Translation: Hipertansiyon is Not a Disease to Fear!
Review of the Topic on World Hypertension Day, May 17
What does hypertension mean, and how is it defined?
Hypertension is defined as the elevated pressure of the blood pumped by our heart against the walls of the arteries. To express it numerically, if our systolic blood pressure is ≥140 and/or diastolic blood pressure is ≥90 mmHg, then we have hypertension.
How common is hypertension?
Hypertension is a quite common condition. It is observed in about 30-35% of the adult population and increases to 50% in the population over the age of 50. Worldwide, more than 1.5 billion people have hypertension.
How does high blood pressure affect our body, and which organs are harmed by hypertension?
High blood pressure negatively affects our entire vascular system, significantly increasing the risk of cardiovascular disease, especially for the heart, brain, and kidneys. Hypertension increases the risk of stroke by 3-4 times, heart failure by 3-4 times, and heart attack by 2 times.
Is hypertension a disease to be feared? What is the success rate of treatment?
We can look at hypertension from two different perspectives. From a negative standpoint, we need to emphasize that hypertension is a chronic condition that requires lifelong treatment. When left untreated, it significantly increases the risk of cardiovascular disease. From a positive perspective, it is essential to highlight that hypertension is a disease that can be successfully treated with a high success rate in modern medicine. All it takes is timely screening, an early diagnosis, and the implementation of the prescribed treatment.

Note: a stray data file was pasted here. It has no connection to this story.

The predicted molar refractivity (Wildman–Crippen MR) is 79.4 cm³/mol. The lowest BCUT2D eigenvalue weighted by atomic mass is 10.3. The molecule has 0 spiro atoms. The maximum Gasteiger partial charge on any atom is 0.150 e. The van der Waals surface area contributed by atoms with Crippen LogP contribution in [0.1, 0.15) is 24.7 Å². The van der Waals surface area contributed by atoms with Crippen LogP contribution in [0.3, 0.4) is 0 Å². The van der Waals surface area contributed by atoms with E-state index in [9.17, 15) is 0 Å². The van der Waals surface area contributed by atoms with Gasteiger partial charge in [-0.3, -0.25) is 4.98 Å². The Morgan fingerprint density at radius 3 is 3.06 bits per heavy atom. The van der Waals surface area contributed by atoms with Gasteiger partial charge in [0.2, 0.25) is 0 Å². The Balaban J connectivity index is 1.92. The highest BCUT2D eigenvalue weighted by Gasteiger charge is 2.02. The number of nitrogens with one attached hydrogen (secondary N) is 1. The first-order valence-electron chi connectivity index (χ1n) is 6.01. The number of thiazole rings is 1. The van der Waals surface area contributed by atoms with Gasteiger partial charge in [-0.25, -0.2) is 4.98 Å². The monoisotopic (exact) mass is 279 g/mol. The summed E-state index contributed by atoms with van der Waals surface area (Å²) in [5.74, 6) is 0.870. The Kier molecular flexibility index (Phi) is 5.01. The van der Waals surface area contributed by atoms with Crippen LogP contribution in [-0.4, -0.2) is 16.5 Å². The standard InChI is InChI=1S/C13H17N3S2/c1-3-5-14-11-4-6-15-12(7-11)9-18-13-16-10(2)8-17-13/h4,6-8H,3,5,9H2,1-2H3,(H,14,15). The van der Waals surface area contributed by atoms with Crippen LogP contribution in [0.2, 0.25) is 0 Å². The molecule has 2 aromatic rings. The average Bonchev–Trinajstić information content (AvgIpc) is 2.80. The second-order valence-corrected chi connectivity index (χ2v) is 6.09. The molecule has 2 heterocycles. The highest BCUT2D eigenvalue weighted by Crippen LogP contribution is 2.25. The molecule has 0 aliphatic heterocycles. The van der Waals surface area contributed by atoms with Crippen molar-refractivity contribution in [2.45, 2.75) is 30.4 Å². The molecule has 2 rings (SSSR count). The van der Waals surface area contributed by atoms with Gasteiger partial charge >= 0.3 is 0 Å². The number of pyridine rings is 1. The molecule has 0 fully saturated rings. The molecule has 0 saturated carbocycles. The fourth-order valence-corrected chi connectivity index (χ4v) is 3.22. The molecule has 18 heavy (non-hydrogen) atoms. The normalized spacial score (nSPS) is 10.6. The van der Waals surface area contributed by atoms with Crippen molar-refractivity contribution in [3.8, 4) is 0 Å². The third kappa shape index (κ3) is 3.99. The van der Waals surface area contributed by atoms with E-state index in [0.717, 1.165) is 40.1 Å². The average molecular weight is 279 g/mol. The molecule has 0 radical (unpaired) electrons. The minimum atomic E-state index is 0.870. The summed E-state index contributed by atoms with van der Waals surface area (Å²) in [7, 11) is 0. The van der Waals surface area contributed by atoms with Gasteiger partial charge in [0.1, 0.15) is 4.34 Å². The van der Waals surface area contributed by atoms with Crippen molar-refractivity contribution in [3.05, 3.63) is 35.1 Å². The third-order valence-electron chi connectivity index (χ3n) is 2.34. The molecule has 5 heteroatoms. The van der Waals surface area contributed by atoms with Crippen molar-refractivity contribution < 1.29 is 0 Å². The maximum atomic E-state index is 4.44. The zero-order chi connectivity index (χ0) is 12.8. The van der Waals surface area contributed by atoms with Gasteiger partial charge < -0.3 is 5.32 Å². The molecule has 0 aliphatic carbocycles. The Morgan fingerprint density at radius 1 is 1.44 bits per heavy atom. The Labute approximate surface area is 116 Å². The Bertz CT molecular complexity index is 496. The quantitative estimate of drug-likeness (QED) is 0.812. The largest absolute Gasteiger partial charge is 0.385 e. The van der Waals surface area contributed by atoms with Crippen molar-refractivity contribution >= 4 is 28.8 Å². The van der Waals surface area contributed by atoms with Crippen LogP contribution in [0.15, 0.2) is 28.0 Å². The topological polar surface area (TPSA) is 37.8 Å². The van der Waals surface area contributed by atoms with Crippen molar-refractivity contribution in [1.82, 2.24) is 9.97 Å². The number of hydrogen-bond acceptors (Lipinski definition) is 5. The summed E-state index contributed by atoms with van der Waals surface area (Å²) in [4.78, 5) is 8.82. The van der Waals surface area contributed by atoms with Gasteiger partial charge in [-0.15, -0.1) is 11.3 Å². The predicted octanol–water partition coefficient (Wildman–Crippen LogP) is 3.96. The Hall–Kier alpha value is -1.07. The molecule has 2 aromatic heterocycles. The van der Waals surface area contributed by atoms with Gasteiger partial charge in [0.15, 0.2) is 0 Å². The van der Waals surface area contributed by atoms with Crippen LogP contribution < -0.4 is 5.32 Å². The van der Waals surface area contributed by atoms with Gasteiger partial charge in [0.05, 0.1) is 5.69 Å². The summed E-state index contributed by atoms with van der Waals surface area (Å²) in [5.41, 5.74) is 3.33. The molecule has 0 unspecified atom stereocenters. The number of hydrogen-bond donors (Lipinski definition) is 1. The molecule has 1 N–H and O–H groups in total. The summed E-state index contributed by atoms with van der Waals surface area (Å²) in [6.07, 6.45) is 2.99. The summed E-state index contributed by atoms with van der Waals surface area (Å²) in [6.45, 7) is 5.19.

Extensive patient data shows that reducing systolic blood pressure by 10 mmHg (1 point) or diastolic blood pressure by 5 mmHg (half a point) results in a 10-15% reduction in all-cause mortality, a 35% reduction in stroke, a 20% reduction in heart attack, and a 40% reduction in heart failure. As seen, when hypertension is treated, it is not a disease to be feared, and the risk can be significantly reduced with appropriate treatment.
How is hypertension treated? What methods are used in treatment?
Hypertension treatment consists of two components: medication and lifestyle changes. For a successful treatment, these two components need to be implemented together. Medication involves the regular use of drugs prescribed by a doctor.
Lifestyle changes include:
Maintaining an ideal body weight (Body Mass Index should be between 18.8-25 kg/m2). Losing excess weight is crucial; a weight loss of 10 kg reduces blood pressure by 1 point (10 mmHg), equivalent to the effect of a medication.
Restricting salt intake: Daily salt consumption should not exceed 5–6 grams (approximately 1 level teaspoon).
Adopting healthy eating habits: Meals should include vegetables, fruits, low-fat foods, whole grains, vegetable-based proteins, and fish at least twice a week. Avoid processed foods and those containing excessive fat, refined sugar, and salt.
Quitting smoking entirely and limiting alcohol consumption.
Engaging in moderate to high-intensity exercise at least 3 days a week. Regular exercise can lead to a decrease in blood pressure of nearly 1 point (8 mmHg).
Learning stress management and coping techniques.
Do medications used in hypertension treatment harm the kidneys?
Untreated hypertension initially and most commonly affects our kidneys. The medications used in treatment are very safe, and side effects causing harm to the kidneys are extremely rare. It is not the medication but untreated high blood pressure that harms the kidneys.
Therefore, it is vital to use the prescribed medications regularly to protect all our organs, including the kidneys, heart, and brain, from the negative effects of high blood pressure.